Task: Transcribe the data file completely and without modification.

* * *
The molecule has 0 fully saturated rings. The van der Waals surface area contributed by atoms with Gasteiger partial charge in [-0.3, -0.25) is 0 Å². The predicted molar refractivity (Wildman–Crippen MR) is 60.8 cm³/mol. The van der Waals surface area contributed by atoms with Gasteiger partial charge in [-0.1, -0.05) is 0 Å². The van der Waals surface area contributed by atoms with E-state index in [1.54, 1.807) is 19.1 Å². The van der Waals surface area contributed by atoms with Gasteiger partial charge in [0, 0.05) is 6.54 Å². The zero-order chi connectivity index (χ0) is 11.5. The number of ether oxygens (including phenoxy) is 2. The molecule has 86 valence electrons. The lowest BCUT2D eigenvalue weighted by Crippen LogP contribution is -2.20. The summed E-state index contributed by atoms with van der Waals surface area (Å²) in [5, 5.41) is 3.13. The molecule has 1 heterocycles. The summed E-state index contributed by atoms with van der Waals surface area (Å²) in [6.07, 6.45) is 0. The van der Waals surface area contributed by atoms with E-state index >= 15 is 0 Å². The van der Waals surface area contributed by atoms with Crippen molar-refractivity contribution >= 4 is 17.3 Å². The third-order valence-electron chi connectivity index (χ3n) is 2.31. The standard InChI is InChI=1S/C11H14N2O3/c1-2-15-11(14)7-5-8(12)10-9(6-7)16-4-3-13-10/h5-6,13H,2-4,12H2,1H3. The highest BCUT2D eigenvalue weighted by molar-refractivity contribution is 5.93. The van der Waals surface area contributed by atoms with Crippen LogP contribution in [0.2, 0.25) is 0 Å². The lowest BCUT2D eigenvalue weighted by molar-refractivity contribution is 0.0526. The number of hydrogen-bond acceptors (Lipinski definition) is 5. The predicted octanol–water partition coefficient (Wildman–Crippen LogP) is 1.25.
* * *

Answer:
The molecule has 0 fully saturated rings. The van der Waals surface area contributed by atoms with Gasteiger partial charge in [-0.3, -0.25) is 0 Å². The predicted molar refractivity (Wildman–Crippen MR) is 60.8 cm³/mol. The van der Waals surface area contributed by atoms with Gasteiger partial charge in [-0.1, -0.05) is 0 Å². The van der Waals surface area contributed by atoms with E-state index in [1.54, 1.807) is 19.1 Å². The van der Waals surface area contributed by atoms with Gasteiger partial charge in [0, 0.05) is 6.54 Å². The zero-order chi connectivity index (χ0) is 11.5. The number of ether oxygens (including phenoxy) is 2. The molecule has 86 valence electrons. The lowest BCUT2D eigenvalue weighted by Crippen LogP contribution is -2.20. The summed E-state index contributed by atoms with van der Waals surface area (Å²) in [5, 5.41) is 3.13. The molecule has 1 heterocycles. The summed E-state index contributed by atoms with van der Waals surface area (Å²) in [6.07, 6.45) is 0. The van der Waals surface area contributed by atoms with E-state index >= 15 is 0 Å². The van der Waals surface area contributed by atoms with Crippen molar-refractivity contribution >= 4 is 17.3 Å². The third-order valence-electron chi connectivity index (χ3n) is 2.31. The standard InChI is InChI=1S/C11H14N2O3/c1-2-15-11(14)7-5-8(12)10-9(6-7)16-4-3-13-10/h5-6,13H,2-4,12H2,1H3. The highest BCUT2D eigenvalue weighted by molar-refractivity contribution is 5.93. The van der Waals surface area contributed by atoms with Crippen LogP contribution in [0.2, 0.25) is 0 Å². The lowest BCUT2D eigenvalue weighted by molar-refractivity contribution is 0.0526. The number of hydrogen-bond acceptors (Lipinski definition) is 5. The predicted octanol–water partition coefficient (Wildman–Crippen LogP) is 1.25.